An Introduction to Live Audio Production

May 6, 2017

12:30~1 informal meet and greet and microphone talk
1~4 class

At Kittredge Theater on the Warren Wilson College Campus

The class is being hosted by WWC student and Theater Crew member Caroline Daniels
with Weogo directing the teaching.


We will cover the basics of:
Safety, AC Power
Listening, Acoustics, Live Recording
Audio Equipment, from Microphone to Speaker
Decibels, Audio Measurement
Feedback, Troubleshooting
And More!

This class is for:
) Aspiring Live Audio techs, whether in the concert, wedding, theater, church, dance or corporate world
) Anybody interested in how Live Audio production happens
) Musicians who want to better communicate with mix techs

Bring a notepad

Seeya soon! Weogo

Hi Folks,

Audio for a new dance, from the beginning:

The Asheville Monday Night Dance has moved to a new location at:
The Center for Art and Spirit at St. George’s Parish Hall
One School Road, Asheville, NC 28806–contact-info.html

The first dance in the new location will be January 2nd, 2017.
Come on out and dance!

LiveEdge Audio is managing audio for this series.

With a nice, hardwood dance floor, and mostly hard surfaces for the walls and ceiling,
venue acoustics are lively, and Caller intelligibility may be a bit of a challenge.

Overall, the maximum dance floor space is 35′ wide x 43′ long.
The stage area is a nice 16″ above the dance floor.

First things first:
On a recent afternoon a crew met and carried in audio test equipment.
This was for some VERY basic testing. (Yay crew!)

Two speakers were used for initial testing.
Speech intelligibility metering was done at:
a front corner, front-center, center, and back/center of hall.

A) The first test was with a speaker in both of the front corners.
Fair intelligibility overall, except poor at the front center of the hall.

B) The second test was with speakers spaced about 20′ apart.
Poor intelligibility overall, except fair at front corner and center.
The picture above is this test scenario.

C) Single speaker in center.
Best intelligibility overall, though only fair at front corners.

(A fourth scenario will be tested:
The EV ELX15 boxes in the corners will be used to cover most of the hall,
with a small center-fill speaker at the front/center of the hall.)

For the first dance, A Danley SM60F will be in the center of the hall,
on the stage, covering most of the venue.
The SM60F is a pretty high intelligibility speaker, with
pattern control that goes a couple octaves lower than
many common speakers used at Contra dances.
It will be mounted in a yoke, allowing the speaker to be
optimally tilted for dance floor coverage, while minimizing spill to the ceiling.

An EV ELX15 will cover each front corner, running at fairly low volume.
These will be mounted on customized tilters that maintain the
speaker’s weight center over the center of the speaker stand,
while aiming sound down on the dancers.
For one of these speakers, the low frequencies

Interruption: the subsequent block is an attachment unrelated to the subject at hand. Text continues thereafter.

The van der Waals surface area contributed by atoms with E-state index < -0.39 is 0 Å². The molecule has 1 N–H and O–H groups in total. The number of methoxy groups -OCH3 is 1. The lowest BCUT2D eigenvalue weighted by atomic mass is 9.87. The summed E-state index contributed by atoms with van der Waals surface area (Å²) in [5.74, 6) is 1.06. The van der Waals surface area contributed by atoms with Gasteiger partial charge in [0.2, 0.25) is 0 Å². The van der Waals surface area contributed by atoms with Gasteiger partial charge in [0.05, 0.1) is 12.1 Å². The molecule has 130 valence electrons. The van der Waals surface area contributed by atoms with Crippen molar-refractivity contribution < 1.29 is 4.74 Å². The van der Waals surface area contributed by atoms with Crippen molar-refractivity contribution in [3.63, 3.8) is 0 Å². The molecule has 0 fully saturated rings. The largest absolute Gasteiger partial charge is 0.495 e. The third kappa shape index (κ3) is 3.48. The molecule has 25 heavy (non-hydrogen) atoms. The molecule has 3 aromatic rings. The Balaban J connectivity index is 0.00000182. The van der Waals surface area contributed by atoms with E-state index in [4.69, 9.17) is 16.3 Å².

will be boosted to give a little bit of low end oomph.

The dance floor will accommodate a little over 100 dancers, so
a small blessing is that the noise of the dancers on the floor
will be less than a large hall that can fit over 250 dancers!

For now, David Hayes and LiveEdge are providing audio equipment.

Long-term, the Asheville Monday Night Dance Management
would like to help the Church install a useful audio system.

If you have a donation, even a mic cable or SM58 microphone,
we would be happy to have them!

Updates to this post will come as we test various speaker configurations with actual dances.

Thanks to Beth Molaro, Manager of the Asheville Monday Night Dance,
and all the volunteers making this dance happen!

Good health, Weogo

Some microphone cables I bought used around 1991 from the old Greenville, SC Memorial Auditorium, are still in very good shape.
Take care of your cables and they will serve you well for a long time.

Cable cleaning:
) Check that the outer cable jacket is in good condition.
) Dip the rubber part of the cable in a tub filled with soapy water. Scrub with a sponge/scrubber. Keep connectors dry.
) Rinse, dry with old towels. Lay out in sun to make sure cable is completely dry.

Cable storage:
) Learn how to over-and-under cables. This is a cable coiling method that minimizes twisting of cables.
Good video showing over/under:
) Put velco ties on the male end, or use black cotton trickline.
) At a venue you can store cables on pegs.
) Or store cables on a reel. My issue with reels is I have 5′, 10′, 15′, 20′, 25′, etc. cables. Using a reel means I may have to pull every cable off the reel, even though I might only need half the cables on the reel for a particular gig.
) Do not wrap cables around your elbow. Do not wrap cables around your elbow. Do not wrap cables around your elbow.

Cable testing:
) The ultimate test it to plug a condenser mic in a cable, talk on the mic, and wiggle the cable ends at the mic and mixer.
) Simpler is a basic cable tester.
) Another test is running a cable though your closed hand, feeling for insulation tears, kinks, leftover bits of tape, etc.
) For minor abrasion and tears, wrap with a bit of tape for a quick fix, or better, put a piece of shrink tubing over it. For bad damage, cut cable in half, add connectors and now you have a couple shorty cables.

Cable straightening:
) When a cable gets kinky from bad coiling, being jerked, wrapped oddly around a stand, etc., lay it out in the sun.
) When it is warm and soft, knead out kinks, and carefully re-coil, with no twists. The cable will (mostly)forget its bad ways.